Wednesday, December 3, 2008

A Rediscovered Archive of Spanish Drawings: The Academia de San Fernando de Bellas Artes in Madrid

These 18th & 19th century academic drawings from the Academia de San Fernando we found on art historian Micah Christensen's blog. I've only posted 3 images here, so you should go to beardedroman.com to check out the rest & read about them.

The entire archive can be found online at the Biblioteca Universidad Complutense Madrid website.


The Academia de San Fernando de Bellas Artes was founded in 1752. Based in Madrid, it was one of several art academies in Spain (other cities with academies included Barcelona, Valencia, Zaragosa, and Seville). By the mid-nineteenth century, the Academia de San Fernando had become the dominant art academy in Spain and the model for art education throughout the country.


Anonymous (Spanish, c. 1890) Desnudo masculino en pie y de perfil apoyado en una vara. Graphite and pastel on paper. 61.9 BY 47.9CM. Colección de Bellas Artes, Universidad Complutense, Madrid.



Anonymous (Spanish). Colección de Bellas Artes, Universidad Complutense, Madrid.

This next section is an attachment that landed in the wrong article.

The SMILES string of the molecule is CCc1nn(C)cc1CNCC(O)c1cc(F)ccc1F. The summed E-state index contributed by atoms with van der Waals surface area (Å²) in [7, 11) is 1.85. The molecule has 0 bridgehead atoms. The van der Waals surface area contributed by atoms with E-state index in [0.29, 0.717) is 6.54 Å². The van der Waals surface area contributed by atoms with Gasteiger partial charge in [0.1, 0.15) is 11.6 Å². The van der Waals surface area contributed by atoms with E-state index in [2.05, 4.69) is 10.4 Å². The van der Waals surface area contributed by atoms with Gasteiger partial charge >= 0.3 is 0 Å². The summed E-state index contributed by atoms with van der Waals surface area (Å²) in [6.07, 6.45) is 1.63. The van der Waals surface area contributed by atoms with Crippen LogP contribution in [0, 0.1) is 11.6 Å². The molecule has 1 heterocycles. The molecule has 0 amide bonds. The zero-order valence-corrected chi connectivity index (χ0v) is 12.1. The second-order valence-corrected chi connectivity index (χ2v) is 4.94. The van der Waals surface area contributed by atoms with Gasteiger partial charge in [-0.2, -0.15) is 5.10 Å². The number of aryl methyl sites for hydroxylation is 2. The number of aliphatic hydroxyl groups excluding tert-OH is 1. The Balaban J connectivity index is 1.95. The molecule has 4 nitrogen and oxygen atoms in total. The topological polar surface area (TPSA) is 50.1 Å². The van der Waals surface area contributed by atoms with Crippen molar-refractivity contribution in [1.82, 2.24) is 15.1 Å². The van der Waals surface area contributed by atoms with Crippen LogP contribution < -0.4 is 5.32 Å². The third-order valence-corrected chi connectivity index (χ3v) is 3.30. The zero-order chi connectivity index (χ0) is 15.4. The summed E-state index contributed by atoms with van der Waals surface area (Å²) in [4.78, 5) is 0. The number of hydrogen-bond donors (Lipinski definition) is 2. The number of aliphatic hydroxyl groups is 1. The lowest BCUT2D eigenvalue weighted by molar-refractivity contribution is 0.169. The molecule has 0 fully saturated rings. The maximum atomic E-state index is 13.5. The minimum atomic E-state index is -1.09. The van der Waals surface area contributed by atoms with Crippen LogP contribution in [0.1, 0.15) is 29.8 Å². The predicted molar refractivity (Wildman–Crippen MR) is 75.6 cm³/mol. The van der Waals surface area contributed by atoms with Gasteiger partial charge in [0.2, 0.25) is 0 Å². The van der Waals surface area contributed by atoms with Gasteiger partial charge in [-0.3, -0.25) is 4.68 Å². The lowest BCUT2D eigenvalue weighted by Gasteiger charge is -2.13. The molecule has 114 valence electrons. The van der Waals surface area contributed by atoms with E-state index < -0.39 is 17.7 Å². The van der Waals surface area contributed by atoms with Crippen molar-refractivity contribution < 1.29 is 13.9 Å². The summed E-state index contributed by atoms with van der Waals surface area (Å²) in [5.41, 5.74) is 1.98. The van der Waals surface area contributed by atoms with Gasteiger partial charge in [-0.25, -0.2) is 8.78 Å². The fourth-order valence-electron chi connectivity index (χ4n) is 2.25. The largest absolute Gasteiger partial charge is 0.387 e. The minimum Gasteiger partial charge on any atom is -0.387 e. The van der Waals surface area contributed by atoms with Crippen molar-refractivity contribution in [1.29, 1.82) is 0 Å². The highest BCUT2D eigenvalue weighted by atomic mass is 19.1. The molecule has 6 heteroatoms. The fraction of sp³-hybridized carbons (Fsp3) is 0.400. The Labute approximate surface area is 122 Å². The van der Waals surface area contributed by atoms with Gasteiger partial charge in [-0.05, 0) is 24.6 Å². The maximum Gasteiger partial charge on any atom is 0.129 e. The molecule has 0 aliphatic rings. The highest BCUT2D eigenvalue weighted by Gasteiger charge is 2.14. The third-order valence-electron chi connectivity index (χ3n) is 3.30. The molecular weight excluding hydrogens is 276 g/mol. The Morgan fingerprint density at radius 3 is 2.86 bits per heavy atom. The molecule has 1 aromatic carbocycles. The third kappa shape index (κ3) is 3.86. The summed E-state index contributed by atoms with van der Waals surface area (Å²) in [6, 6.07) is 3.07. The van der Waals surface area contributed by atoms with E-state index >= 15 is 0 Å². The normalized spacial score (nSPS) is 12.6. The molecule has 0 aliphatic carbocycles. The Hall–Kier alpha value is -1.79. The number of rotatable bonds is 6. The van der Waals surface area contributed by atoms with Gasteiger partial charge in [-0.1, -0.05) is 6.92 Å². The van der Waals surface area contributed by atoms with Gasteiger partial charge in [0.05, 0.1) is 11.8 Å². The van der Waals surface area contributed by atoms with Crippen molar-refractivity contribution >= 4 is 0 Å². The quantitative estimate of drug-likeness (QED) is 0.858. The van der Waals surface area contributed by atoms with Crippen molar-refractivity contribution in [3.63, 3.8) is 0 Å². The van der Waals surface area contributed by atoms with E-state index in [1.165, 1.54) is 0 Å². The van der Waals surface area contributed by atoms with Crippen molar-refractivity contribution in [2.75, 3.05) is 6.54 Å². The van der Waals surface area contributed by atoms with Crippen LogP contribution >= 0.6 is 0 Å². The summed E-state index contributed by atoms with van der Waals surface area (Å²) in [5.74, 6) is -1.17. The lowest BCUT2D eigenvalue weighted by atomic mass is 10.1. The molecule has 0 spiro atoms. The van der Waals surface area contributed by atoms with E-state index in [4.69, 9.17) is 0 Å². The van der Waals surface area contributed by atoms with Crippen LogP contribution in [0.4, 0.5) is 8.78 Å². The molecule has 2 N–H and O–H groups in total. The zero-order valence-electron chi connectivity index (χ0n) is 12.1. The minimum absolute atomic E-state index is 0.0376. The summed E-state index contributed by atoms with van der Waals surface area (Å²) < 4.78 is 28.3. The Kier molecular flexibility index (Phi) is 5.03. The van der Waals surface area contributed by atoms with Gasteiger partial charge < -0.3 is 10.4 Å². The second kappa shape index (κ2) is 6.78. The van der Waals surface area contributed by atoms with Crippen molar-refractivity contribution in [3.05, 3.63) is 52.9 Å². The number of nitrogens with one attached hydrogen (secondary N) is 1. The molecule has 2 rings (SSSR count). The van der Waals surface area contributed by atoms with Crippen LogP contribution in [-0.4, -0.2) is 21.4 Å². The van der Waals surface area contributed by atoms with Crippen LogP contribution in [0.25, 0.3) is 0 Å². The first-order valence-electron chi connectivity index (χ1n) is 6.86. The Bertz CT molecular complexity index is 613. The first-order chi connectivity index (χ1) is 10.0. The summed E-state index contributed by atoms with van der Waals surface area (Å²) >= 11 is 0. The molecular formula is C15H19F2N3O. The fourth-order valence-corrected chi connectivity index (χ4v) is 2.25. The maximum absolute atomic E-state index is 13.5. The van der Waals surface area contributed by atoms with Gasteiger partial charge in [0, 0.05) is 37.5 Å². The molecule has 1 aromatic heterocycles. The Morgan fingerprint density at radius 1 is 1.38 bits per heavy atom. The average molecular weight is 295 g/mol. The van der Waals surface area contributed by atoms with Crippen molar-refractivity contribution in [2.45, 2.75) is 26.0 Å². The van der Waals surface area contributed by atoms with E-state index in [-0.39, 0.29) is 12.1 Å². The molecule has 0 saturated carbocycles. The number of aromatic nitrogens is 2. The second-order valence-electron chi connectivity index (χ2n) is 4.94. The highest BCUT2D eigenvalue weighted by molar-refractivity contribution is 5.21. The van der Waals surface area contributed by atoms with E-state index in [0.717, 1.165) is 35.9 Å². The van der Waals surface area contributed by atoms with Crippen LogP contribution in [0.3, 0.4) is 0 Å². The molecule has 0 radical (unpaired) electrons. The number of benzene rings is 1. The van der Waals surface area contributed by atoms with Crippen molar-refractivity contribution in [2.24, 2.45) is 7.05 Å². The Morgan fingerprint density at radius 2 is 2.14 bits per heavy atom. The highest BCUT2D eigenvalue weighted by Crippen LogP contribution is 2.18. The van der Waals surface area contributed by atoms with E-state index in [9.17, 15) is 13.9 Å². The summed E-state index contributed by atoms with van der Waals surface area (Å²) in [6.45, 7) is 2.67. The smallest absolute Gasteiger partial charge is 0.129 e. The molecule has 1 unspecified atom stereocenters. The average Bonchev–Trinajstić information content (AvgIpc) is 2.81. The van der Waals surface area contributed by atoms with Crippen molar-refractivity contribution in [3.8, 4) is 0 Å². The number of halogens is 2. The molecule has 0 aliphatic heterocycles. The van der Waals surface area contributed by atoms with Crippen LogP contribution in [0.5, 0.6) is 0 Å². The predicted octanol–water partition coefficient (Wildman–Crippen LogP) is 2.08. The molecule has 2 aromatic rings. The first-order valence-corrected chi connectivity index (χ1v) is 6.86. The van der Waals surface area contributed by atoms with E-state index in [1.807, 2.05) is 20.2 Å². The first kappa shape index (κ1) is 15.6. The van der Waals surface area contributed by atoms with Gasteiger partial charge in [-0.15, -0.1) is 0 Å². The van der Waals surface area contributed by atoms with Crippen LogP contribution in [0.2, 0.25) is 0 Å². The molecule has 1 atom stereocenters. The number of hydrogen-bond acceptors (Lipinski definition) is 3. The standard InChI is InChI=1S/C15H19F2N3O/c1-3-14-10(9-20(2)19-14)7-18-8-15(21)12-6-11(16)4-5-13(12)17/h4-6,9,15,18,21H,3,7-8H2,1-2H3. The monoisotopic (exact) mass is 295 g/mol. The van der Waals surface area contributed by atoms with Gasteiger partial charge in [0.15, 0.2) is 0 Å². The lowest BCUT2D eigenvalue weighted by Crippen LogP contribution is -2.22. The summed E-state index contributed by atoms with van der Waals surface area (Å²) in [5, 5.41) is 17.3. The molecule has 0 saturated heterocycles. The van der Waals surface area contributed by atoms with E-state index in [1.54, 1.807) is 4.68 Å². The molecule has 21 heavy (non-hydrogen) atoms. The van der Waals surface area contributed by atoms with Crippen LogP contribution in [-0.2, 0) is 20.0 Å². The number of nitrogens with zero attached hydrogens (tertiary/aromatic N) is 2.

G. Ponman (Spanish) Female figure from a Greek Relief Sculpture or Figura femenina (copia de un relieve griego). Pencil and pastel on paper. 62.9 BY 47.7CM. Colección de Bellas Artes, Universidad Complutense, Madrid.


As in Paris, students in Madrid’s arts academy studied, on average, for four years. Some went on to receive scholarships and study at the Spanish School in Rome. (Established in 1873, the Spanish sent winners of an annual competition on the equivalent of the French Prix de Rome.) Students at the Academia began by drawing from castes of isolated portions of statues. Then, they were allowed to study from full statues of classical origins, either from castes made of the Spanish Royal collection or from collections in Rome or Paris. Advanced students, were allowed to study from live models, who were often placed in the poses of classical statuary or from scenes in Old Master paintings. As the century progressed, classical poses increasingly gave way to more natural poses and depictions of the human figure.

2 comments:

Anonymous said...

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Saad Amir said...

This discovered a nice picture of the past history.
Thanks.........
regards, saad from
Education